“I don’t sell or give out my medications because I don’t think that they need it to enhance their performance. I take the medications, and I still struggle; the medications only bring me to a normal attention-span level. So when otherwise-normal people take the pills to go above and beyond what’s normal, it’s selfish,” she said. “I understand why students want to take [stimulants], but we all want to do well. It used to really frustrate me that people would take it for their own purposes.”
Students who have admitted to taking academic performance-enhancing drugs, and even those who have merely thought about it, point to the College culture as a reason for doing so. The drive to succeed is ingrained so thoroughly into students’ minds that they say they begin to do whatever it takes to try to be the best.
For Hayward, this means taking Adderall three or four nights a week on average—and more during finals week. For Boulder, it’s about balancing her capabilities with her goals.
“It’s hard because I feel like I could abuse [my medication] to be even with my peers who abuse stimulants,” Boulder said. “Even lately I’ve been taking my supplements later to stay up longer. The pressure of the College culture to do well exists, but people here rarely talk about it.”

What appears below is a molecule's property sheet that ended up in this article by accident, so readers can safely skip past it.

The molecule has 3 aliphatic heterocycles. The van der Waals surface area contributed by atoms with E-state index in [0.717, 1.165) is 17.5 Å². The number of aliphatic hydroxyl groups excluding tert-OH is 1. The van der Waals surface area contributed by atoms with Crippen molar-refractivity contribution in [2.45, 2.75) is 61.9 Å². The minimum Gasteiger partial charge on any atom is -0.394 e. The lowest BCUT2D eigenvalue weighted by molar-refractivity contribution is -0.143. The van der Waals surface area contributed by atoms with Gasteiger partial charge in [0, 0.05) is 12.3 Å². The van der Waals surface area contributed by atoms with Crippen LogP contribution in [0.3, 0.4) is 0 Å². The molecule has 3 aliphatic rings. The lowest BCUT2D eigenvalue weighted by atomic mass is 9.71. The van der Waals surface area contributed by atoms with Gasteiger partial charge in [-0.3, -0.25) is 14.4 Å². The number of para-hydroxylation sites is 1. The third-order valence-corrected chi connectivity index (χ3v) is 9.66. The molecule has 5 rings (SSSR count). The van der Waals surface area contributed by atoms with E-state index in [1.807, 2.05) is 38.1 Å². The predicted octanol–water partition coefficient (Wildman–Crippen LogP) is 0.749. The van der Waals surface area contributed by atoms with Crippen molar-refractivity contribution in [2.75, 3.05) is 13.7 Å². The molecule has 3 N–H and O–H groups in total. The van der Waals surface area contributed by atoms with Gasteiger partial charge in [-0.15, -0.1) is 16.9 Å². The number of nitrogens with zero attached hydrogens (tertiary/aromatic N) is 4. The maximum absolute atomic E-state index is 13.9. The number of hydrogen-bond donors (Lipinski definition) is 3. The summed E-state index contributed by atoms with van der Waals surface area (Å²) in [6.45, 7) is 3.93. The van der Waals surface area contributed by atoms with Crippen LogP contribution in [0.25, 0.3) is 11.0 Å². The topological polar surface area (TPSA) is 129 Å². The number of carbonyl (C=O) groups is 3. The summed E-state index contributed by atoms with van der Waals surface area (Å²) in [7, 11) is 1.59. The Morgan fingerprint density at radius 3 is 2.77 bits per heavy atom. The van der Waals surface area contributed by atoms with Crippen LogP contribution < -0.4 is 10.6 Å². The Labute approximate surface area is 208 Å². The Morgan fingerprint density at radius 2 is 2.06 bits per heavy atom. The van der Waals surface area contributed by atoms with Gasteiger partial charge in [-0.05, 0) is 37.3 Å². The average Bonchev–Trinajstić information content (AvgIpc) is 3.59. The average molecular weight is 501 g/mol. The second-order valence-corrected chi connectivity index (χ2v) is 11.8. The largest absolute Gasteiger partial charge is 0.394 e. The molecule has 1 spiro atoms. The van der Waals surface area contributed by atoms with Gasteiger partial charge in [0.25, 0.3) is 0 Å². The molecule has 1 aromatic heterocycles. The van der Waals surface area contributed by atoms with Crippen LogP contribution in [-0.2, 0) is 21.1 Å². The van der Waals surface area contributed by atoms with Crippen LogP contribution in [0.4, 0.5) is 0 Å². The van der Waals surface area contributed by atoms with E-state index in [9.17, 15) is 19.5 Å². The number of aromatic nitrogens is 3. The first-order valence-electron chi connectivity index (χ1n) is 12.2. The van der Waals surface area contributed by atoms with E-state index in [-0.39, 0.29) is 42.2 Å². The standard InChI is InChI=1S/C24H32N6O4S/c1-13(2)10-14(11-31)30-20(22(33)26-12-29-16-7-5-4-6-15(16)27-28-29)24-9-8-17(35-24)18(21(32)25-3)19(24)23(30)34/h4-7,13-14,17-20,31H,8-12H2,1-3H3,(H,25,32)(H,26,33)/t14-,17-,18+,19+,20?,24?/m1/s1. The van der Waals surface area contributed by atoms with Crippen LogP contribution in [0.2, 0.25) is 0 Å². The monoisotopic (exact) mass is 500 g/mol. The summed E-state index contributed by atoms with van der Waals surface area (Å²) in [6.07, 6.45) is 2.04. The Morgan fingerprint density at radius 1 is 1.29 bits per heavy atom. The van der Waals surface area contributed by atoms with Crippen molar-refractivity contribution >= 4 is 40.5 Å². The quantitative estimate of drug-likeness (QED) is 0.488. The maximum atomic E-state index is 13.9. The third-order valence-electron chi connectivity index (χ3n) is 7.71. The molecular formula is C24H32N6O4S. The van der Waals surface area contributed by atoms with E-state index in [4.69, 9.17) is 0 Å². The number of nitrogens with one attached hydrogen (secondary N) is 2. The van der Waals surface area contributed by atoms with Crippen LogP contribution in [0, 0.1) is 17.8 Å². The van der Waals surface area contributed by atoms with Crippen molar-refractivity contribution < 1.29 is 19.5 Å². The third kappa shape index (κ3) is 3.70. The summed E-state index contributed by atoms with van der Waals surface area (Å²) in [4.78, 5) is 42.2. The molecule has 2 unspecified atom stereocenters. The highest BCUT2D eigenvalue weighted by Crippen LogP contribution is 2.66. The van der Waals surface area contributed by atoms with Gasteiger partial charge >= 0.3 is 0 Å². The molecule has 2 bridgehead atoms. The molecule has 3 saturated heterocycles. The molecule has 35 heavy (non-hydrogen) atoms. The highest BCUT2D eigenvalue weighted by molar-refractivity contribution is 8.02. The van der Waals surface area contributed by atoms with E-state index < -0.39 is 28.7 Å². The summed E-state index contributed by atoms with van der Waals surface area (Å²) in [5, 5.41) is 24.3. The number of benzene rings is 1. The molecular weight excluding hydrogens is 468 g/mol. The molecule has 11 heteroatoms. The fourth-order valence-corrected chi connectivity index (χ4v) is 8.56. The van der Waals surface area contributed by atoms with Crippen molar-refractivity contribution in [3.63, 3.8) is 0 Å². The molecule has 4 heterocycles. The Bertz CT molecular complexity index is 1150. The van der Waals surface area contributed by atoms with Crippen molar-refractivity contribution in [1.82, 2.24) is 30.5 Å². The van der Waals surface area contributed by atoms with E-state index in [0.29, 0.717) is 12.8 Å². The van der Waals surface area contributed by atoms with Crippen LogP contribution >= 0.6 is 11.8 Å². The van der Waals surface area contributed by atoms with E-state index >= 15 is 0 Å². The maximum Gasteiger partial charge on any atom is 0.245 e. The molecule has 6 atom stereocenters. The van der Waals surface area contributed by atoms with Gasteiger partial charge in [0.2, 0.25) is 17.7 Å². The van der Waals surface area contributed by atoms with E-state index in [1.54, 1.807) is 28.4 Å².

Unlike alcohol and other prevalent drugs, stimulants are rarely brought up during first-year orientation, and hardly any information about their use and abuse is distributed to the student body.
“We promote its avoidance, but it’s mostly driven by student demand,” Berkner said. A program on the dangers of stimulant abuse was actually incorporated into the First Year seminars two years ago, but it has not been included again since.
“Where there’s a demand to do well academically, there will be a demand for tools to help students achieve it,” Draper said. “And at a school like Colby, I doubt that demand will go away anytime soon.”